The Sunday Paper #337
November 8, 2020
Drew Matott is a master papermaker with an expertise using traditional papermaking as a form of social engagement and community activism across the globe since 2005. He currently lives and works in Hamburg, Germany where he directs the vision and strategy of Peace Paper Project’s International programs.
Drew divides his time between teaching at colleges, doing art residencies, completing studio work, designing new papermaking endeavors and directing Peace Paper Project. He has taught Photography and Contemporary Printmaking at North Country Community College, and Papermaking courses at the Community College of Vermont, Edgewood College, Ursuline College, Massachusetts College of Art and San Francisco Center for the Book. Since 2009, he has taught and exhibited internationally and completed numerous artist residencies. Internationally, Drew has used papermaking and the book arts as a form of social engagement, advocacy, therapy, and community building in India, Germany, United Kingdom, France, Turkey, Spain, Kosovo, Ukraine, and Poland.
Drew recently released a series of how-to papermaking videos that you can watch online.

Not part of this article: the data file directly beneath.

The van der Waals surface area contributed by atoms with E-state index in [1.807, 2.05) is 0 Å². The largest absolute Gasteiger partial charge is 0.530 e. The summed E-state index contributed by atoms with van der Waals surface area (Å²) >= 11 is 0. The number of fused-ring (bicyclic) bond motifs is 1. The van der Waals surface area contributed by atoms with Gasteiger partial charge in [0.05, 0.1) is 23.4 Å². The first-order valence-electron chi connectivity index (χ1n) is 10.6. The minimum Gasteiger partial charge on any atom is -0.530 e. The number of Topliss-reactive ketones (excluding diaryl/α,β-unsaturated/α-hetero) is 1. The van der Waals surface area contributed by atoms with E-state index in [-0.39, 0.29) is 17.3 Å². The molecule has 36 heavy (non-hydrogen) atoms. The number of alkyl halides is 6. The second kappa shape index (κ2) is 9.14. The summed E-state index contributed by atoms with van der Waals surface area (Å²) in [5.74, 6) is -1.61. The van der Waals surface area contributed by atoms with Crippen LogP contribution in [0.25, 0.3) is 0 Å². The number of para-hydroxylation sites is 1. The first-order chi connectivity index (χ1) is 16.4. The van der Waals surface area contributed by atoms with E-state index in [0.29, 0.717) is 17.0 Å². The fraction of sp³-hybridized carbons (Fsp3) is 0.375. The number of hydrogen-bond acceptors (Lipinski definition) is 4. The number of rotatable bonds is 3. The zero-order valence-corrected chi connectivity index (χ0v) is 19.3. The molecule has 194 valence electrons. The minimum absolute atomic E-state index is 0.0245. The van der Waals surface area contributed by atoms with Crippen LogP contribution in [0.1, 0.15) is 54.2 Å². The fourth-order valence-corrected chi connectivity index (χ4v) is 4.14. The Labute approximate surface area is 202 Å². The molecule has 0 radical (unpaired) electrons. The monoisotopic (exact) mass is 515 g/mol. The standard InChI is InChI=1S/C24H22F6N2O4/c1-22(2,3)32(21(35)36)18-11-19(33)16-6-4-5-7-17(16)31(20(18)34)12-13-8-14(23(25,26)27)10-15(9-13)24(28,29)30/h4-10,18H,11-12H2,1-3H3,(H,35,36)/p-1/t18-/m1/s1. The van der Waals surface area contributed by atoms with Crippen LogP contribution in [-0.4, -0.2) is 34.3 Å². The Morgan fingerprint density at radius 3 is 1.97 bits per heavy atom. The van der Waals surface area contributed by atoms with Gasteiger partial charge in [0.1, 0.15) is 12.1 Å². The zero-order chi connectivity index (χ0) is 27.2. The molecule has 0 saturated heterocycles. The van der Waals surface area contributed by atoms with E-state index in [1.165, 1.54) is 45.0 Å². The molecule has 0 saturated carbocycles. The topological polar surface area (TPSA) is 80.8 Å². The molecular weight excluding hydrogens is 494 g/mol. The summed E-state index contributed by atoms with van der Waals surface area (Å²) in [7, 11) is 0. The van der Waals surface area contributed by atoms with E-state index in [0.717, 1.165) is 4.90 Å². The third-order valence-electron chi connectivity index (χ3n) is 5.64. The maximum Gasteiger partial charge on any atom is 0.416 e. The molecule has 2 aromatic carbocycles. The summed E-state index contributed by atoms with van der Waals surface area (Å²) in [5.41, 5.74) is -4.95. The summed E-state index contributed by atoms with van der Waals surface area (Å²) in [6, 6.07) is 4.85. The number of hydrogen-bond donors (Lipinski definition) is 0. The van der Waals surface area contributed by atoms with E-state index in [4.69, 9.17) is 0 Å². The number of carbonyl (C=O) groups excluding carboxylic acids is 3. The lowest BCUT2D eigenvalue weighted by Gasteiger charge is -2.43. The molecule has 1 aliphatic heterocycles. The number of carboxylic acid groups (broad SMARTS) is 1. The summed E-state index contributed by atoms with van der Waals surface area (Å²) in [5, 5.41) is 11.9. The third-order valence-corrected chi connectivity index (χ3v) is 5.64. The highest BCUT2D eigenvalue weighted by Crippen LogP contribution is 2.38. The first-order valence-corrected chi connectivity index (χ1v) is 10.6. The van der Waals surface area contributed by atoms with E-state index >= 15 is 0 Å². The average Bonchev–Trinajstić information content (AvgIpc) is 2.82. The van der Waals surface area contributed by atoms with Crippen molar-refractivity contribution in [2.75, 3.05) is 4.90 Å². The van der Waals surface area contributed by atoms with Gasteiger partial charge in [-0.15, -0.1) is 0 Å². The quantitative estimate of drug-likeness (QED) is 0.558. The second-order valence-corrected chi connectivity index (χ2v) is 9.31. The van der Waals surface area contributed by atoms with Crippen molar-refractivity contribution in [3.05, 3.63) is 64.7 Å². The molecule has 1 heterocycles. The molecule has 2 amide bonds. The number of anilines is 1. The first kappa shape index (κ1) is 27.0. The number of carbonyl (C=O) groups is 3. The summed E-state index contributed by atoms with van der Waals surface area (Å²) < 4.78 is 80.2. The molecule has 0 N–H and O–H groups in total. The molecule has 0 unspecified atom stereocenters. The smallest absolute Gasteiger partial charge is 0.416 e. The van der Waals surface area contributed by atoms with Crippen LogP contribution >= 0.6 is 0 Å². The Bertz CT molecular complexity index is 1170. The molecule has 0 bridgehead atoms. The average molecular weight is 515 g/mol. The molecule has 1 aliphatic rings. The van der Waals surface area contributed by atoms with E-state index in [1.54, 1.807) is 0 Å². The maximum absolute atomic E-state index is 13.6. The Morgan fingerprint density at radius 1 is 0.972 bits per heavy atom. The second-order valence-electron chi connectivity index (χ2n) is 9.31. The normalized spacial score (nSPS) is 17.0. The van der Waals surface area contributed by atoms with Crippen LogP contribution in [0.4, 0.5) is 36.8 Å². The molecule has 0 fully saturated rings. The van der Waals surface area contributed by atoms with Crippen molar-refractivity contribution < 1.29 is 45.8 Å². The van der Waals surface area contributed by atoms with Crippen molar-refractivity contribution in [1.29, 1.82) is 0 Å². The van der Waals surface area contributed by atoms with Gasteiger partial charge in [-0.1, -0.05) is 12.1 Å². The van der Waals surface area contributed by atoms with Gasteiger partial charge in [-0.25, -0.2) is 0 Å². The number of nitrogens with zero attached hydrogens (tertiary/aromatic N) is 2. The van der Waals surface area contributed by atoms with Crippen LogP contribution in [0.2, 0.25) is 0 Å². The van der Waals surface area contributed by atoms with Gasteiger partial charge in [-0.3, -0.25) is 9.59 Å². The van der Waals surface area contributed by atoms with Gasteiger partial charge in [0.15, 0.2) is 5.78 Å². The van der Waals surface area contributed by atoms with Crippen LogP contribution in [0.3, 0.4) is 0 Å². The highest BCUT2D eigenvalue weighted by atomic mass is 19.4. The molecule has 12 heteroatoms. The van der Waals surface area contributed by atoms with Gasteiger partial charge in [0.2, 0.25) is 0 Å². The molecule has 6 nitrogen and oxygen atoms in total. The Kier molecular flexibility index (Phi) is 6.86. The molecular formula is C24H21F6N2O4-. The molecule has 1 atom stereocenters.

In the Studio:
This Paper Year is drawing to a close. Here’s the November project – a criss-cross accordion lantern that could stretch along a mantle or be a nice centerpiece for an intimate holiday gathering this year. It’s a fun and versatile project. If you’d like your own copy of The Paper Year (with instructions for this and 11 other projects), I have a couple of copies left. And please join us over in my Facebook group, The Paper Studio, to see what others are making with paper. You’ll have to answer three simple questions to gain access to the group.
I enjoyed learning about the work of Angelica Contreras, who explores the relationships between identity, tradition, and pop culture by incorporating techniques like acrylic, oil, and collage into her unique portraits. The use of collaged material such as patterned papers, advertisement and newspaper cut-outs, to name a few, provide a palette of colors and textures for the subject’s surroundings. Her use of materials is both calculated and serendipitous, leading her to create unusual cultural combinations and providing spectators with a richer interpretation.
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